Have you ever been absolutely enraged with someone, and they volunteer a homicide-inducing suggestion such as ‘would you just calm down?’
I can only imagine what your reaction must have been like. You’re probably reliving it right now and laughing that crazy laugh that suggests wa’eed, a promise of retaliation. This interaction is a perfect example of what to avoid when a nervous system is dysregulated: tell it what to do. The eye-opening fact I came to learn a bit too late in life is that the state of your body creates your thoughts, rather than the other way around.
This means that an angry body will only create angry thoughts, whereas calm(er) thoughts will not make your body less angry. Instead, we should care for the body first, release the anger or anxiety or shame or whatever you’re holding, and calmer thoughts will follow automatically. The good news is we already do many practices that are considered somatic, simply because we follow the Sunnah of our beloved Prophet ﷺ.
This article aims to highlight many of the already existing benefits in some of the practices we already do. I continue an exploration into the relationship between dhikr and somatic practices). It represents a process of translation between parts of myself seemingly different yet never contradictory.
Here are five more instances where somatic therapy and Dhikr are intertwined:
A child is fascinated by things he sees for the first time, and we often find ourselves jealous of that lightheartedness. Think about the last time you revelled at something with such wonder that it filled you with joy and you managed to forget that looming deadline for example. With a conscious effort, we can cultivate that sense of wonder again, precisely through the invocation of ‘Subhan Allah’.
‘Subhan Allah’ allows for a re-enchantment with the world. When we engage in a careful witnessing and paying attention to the little things, beyond the dhahir (apparent), we never fail to discover new meanings and become in awe of God’s creation.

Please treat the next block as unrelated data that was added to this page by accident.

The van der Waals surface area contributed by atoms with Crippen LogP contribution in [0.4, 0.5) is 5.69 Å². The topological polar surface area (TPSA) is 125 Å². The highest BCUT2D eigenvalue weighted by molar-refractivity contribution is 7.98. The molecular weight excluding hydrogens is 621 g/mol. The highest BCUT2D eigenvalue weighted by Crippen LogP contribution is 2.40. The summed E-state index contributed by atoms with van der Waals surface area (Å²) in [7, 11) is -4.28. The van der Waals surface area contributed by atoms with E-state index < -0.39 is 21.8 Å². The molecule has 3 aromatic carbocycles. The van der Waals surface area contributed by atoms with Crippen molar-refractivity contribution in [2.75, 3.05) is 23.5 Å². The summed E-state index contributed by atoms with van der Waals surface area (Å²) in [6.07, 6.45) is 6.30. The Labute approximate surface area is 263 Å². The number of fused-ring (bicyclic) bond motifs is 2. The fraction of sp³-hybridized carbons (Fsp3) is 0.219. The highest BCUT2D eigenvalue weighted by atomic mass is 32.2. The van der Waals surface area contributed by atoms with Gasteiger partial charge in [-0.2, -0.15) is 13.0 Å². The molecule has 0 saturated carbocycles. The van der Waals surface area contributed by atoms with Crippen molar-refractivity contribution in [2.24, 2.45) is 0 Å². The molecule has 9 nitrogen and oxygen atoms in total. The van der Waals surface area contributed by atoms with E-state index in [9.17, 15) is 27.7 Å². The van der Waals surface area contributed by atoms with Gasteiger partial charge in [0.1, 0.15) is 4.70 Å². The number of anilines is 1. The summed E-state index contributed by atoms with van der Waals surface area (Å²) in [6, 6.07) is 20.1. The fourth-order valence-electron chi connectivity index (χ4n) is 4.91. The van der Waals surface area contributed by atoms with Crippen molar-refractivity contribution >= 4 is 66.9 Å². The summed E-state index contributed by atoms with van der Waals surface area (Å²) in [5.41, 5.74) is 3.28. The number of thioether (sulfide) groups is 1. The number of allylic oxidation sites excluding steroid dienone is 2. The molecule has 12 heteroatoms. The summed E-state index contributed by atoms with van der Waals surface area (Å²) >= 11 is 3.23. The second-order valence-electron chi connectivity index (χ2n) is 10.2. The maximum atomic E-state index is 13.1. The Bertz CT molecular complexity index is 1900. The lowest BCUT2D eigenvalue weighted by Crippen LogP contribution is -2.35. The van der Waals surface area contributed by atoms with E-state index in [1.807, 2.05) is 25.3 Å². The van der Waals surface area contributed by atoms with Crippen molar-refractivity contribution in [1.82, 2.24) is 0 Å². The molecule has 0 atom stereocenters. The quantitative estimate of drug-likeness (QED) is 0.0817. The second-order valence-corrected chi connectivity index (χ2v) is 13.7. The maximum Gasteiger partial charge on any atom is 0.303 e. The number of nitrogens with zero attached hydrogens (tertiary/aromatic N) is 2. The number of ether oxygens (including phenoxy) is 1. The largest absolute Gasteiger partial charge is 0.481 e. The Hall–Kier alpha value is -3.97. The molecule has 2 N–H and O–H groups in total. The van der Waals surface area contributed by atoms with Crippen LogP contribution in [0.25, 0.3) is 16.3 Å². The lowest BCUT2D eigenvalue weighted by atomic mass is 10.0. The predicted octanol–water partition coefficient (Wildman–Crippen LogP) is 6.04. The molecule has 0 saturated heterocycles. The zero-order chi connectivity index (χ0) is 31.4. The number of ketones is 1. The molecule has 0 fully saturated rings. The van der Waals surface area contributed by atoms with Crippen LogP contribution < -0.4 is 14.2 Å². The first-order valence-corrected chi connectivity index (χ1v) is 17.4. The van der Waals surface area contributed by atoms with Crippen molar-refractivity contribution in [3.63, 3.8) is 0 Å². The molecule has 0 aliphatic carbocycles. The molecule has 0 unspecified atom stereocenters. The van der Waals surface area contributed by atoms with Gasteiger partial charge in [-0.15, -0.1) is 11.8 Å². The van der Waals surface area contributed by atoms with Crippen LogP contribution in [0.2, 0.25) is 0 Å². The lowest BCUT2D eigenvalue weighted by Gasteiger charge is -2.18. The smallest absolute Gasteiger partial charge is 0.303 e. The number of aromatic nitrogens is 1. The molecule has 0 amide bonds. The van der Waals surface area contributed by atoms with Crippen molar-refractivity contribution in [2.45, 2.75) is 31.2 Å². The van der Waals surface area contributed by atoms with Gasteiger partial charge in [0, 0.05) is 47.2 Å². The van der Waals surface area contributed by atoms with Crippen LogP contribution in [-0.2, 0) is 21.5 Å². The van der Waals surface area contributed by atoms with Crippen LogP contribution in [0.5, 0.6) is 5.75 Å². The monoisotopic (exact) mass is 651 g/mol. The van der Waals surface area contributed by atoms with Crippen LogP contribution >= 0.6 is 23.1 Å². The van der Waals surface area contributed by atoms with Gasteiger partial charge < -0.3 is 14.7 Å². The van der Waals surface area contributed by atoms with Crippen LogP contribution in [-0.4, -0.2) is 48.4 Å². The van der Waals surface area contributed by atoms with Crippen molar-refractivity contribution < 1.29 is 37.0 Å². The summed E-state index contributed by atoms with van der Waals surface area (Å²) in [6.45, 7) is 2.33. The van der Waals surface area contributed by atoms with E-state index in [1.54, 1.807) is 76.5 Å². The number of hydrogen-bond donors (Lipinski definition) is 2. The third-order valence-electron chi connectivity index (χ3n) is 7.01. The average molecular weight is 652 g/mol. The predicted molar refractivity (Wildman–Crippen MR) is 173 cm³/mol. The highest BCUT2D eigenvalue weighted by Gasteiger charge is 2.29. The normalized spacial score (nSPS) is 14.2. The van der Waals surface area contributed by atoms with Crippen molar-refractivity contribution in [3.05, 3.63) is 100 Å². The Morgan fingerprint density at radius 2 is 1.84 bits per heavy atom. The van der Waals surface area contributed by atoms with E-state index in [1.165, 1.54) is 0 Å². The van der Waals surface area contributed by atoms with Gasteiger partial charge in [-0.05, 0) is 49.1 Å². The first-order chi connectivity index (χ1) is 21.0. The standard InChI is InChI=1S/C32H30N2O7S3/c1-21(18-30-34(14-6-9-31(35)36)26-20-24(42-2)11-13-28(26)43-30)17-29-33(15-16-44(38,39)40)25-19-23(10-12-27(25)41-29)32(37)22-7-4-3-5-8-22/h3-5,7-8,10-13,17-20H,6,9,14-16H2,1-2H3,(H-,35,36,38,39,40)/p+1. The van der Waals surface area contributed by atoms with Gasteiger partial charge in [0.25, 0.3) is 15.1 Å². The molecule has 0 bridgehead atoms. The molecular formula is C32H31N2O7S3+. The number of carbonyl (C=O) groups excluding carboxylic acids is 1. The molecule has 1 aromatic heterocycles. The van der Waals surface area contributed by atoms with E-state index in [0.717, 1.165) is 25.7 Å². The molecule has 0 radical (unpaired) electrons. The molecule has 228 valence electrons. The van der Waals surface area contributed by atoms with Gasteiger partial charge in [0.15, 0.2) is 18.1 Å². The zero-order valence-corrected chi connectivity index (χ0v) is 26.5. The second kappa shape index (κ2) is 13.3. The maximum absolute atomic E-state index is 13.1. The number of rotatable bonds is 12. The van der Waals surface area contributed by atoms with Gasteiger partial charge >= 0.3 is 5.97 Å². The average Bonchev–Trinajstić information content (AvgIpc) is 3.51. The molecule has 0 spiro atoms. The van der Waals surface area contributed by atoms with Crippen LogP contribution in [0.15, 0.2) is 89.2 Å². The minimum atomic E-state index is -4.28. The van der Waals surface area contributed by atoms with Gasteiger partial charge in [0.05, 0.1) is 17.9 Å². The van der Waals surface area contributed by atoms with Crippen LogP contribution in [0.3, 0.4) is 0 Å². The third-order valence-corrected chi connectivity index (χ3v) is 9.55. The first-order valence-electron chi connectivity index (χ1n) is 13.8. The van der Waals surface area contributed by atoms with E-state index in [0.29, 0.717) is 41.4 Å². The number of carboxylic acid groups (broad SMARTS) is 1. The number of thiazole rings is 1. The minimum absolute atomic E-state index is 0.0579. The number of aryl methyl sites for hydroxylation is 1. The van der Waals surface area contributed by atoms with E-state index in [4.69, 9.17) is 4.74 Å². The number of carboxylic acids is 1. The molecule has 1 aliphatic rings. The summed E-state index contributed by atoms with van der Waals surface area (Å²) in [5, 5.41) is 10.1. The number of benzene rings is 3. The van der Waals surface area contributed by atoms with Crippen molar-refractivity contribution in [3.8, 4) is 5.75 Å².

Consider a miracle that has become so commonplace we forget to give its due attention, like a particularly colorful sunset or a cluster of birds moving like one entity.
Beyond the cognitive effort of contemplation (tafakkur) that the invocation of ‘Subhan Allah’ allows, it can be considered as a somatic practice par excellence. If you say out loud the following invocations: Subhan Allah, alhamdulillah, astaghfir Allah, hasbiah Allah, you’ll notice a common feature – all these letters come from the throat. In fact, the letters Haح & Ha ه & kha خ belong to the classification of ‘throat letters’ ensuring proper pronunciation in the principles of tajwid. These letters engage a constant stimulation of the Vagus Nerve in the throat area, which is similar to gargling – an effective somatic exercise that releases blocked energy in the vocal cords.
In the literature of psychotherapy, gratitude is hailed as the most healing practice for the nervous system. It is healing in two main ways:
This is because we cannot embody two opposite feelings at the same time, which means that we cannot be fearful and also grateful.
Once we allow gratitude to fill our body and mind, we can easily quieten the chatter of our mind. A perpetual practice of gratitude alters the chemical make-up of our body. So when we practise being grateful often enough, it starts to become our default. Dhikr is an excellent way to achieve this – the more we utter ‘Alhamdulillah’, as we connect each blessing in our life to a bead in our misbaha, the lighter and more peaceful we feel.
There is a fine line between planning to the best of your ability and trusting that Allah’s plan will turn out better than you ever expected. It is often difficult to walk this line without falling to either side, because we are only human. This constant rumination is a symptom of our nervous system being triggered to to take immediate action because it believes it is in danger.
When we worry about the future, we are wasting time and energy in refusing to accept that very little is within our control. Our peace of mind lies precisely in letting go of this illusion of control and trust in Allah’s workings. Through Allahu akbar, we are reminded that God is the greatest and that we are always safe in His hands. Allahu Akbar allows us to rest, knowing that whatever the outcome, it will always be the best case scenario.
Growing up, my mother had a strict no gossip policy which she still maintains, something I respect deeply since I experienced first-hand how much it can break the social fabric of a community. Imagine gossip as weaving an invisible web of intricate threads throughout a community, which then becomes impossible to detangle.
Instead, my mother made it a habit of saying ‘May Allah bless that person’ with a particular tone. It became a shorthand for gossip but also brought the conversation to a halt.